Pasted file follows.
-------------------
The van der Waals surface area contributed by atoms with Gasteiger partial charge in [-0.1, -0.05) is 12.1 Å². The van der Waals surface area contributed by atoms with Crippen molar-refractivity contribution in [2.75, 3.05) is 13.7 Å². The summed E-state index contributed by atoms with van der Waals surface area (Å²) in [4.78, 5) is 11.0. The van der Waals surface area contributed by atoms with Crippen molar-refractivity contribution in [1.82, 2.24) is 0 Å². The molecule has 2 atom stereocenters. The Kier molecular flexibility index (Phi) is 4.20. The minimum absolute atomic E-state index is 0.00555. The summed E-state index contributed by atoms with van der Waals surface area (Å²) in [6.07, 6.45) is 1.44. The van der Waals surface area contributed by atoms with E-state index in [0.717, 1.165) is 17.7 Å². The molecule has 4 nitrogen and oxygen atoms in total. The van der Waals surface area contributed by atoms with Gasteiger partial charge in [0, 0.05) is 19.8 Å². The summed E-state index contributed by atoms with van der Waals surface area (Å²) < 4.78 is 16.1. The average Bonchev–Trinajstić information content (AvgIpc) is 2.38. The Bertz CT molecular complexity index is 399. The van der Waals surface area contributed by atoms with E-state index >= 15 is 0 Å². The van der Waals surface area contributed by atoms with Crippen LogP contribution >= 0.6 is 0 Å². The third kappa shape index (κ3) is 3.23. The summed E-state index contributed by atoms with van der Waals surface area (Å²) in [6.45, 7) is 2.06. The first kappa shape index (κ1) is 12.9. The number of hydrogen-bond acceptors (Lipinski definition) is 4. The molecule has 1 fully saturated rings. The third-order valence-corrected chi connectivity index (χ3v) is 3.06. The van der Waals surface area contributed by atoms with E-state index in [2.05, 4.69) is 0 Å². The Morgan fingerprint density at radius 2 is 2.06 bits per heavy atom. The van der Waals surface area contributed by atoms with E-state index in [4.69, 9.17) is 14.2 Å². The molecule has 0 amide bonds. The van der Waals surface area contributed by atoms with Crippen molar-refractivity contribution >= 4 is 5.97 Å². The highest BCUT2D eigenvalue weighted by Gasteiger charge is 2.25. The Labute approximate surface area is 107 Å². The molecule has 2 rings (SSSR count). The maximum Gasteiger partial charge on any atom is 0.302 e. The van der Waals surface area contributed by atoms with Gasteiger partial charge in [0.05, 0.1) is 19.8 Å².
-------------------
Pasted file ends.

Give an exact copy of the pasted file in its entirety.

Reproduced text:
The van der Waals surface area contributed by atoms with Gasteiger partial charge in [-0.1, -0.05) is 12.1 Å². The van der Waals surface area contributed by atoms with Crippen molar-refractivity contribution in [2.75, 3.05) is 13.7 Å². The summed E-state index contributed by atoms with van der Waals surface area (Å²) in [4.78, 5) is 11.0. The van der Waals surface area contributed by atoms with Crippen molar-refractivity contribution in [1.82, 2.24) is 0 Å². The molecule has 2 atom stereocenters. The Kier molecular flexibility index (Phi) is 4.20. The minimum absolute atomic E-state index is 0.00555. The summed E-state index contributed by atoms with van der Waals surface area (Å²) in [6.07, 6.45) is 1.44. The van der Waals surface area contributed by atoms with E-state index in [0.717, 1.165) is 17.7 Å². The molecule has 4 nitrogen and oxygen atoms in total. The van der Waals surface area contributed by atoms with Gasteiger partial charge in [0, 0.05) is 19.8 Å². The summed E-state index contributed by atoms with van der Waals surface area (Å²) < 4.78 is 16.1. The average Bonchev–Trinajstić information content (AvgIpc) is 2.38. The Bertz CT molecular complexity index is 399. The van der Waals surface area contributed by atoms with E-state index >= 15 is 0 Å². The van der Waals surface area contributed by atoms with Crippen LogP contribution >= 0.6 is 0 Å². The third kappa shape index (κ3) is 3.23. The summed E-state index contributed by atoms with van der Waals surface area (Å²) in [6.45, 7) is 2.06. The first kappa shape index (κ1) is 12.9. The number of hydrogen-bond acceptors (Lipinski definition) is 4. The molecule has 1 fully saturated rings. The third-order valence-corrected chi connectivity index (χ3v) is 3.06. The van der Waals surface area contributed by atoms with E-state index in [2.05, 4.69) is 0 Å². The Morgan fingerprint density at radius 2 is 2.06 bits per heavy atom. The van der Waals surface area contributed by atoms with E-state index in [4.69, 9.17) is 14.2 Å². The molecule has 0 amide bonds. The van der Waals surface area contributed by atoms with Crippen molar-refractivity contribution >= 4 is 5.97 Å². The highest BCUT2D eigenvalue weighted by Gasteiger charge is 2.25. The Labute approximate surface area is 107 Å². The molecule has 2 rings (SSSR count). The maximum Gasteiger partial charge on any atom is 0.302 e. The van der Waals surface area contributed by atoms with Gasteiger partial charge in [0.05, 0.1) is 19.8 Å².